A Texas doctor was arrested Monday on charges he led a $240 million health care fraud and money laundering scheme in which he falsely diagnosed patients with degenerative diseases and gave them unneeded chemotherapy and other treatments.
Jorge Zamora-Quezada, 61, operates clinics focused on arthritis and osteoporosis in Brownsville, Edinburg and San Antonio, Texas. He allegedly bilked Medicare, Medicaid, TRICARE, Blue Cross Blue Shield and others through a scheme in which he would falsely diagnose patients with diseases like rheumatoid arthritis, give them treatments based on those false diagnoses, and conduct a “battery of fraudulent, repetitive and excessive medical procedures” to fund his “lavish and opulent lifestyle” filled with private planes, luxury cars and high-end real estate, according to his May 9 indictment.
To generate profits and pay staff salaries, the doctor allegedly directed office staff to increase the number of medical procedures performed on patients. He allegedly dismissed patients from his medical practices if they questioned him about the fraudulent diagnoses and medical procedures, according to the indictment.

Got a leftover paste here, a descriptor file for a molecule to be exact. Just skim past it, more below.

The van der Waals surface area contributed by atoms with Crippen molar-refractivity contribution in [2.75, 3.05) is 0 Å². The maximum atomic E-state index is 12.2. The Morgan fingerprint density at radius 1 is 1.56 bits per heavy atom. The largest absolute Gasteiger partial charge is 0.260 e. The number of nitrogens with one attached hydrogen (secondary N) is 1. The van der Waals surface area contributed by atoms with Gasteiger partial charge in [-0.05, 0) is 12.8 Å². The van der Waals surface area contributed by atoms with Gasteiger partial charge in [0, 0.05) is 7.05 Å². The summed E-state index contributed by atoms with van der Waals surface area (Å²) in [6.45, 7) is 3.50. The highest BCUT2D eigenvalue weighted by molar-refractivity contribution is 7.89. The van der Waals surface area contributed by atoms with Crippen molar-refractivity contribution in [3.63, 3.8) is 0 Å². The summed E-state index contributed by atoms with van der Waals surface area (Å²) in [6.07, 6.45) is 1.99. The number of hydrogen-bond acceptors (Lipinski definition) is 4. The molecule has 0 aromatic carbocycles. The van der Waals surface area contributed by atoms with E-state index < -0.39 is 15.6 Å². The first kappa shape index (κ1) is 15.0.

Meanwhile, Zamora-Quezada attempted to hide the scheme from government investigators by creating fake patient records and hiding other medical records “in an unsecured and dilapidated barn” located in the Rio Grande Valley, the indictment says.
According to the indictment, Zamora-Quezada and alleged co-conspirators submitted about $240 million in false claims to the health care benefit programs, and he and his entities were paid about $50 million.
He allegedly used the illicit proceeds to buy a private jet, Maserati, Porsche, and clothes from luxury retailers like Louis Vuitton. He is accused of laundering proceeds from the fraud by buying two penthouses in Puerto Vallarta, Mexico; and a condominium in Punta Mita, Mexico; a condo in Aspen, Colorado; a condo at the La Costa Resort near San Diego; and several homes and commercial properties in Hidalgo, Cameron and Bexar counties in Texas. He allegedly “created the false appearance of legitimate wealth” by renting out the properties.
He also allegedly laundered proceeds from the scheme through a “casa de cambio,” or money exchange house, in McAllen, Texas, to various accounts maintained by financial institutions in Mexico.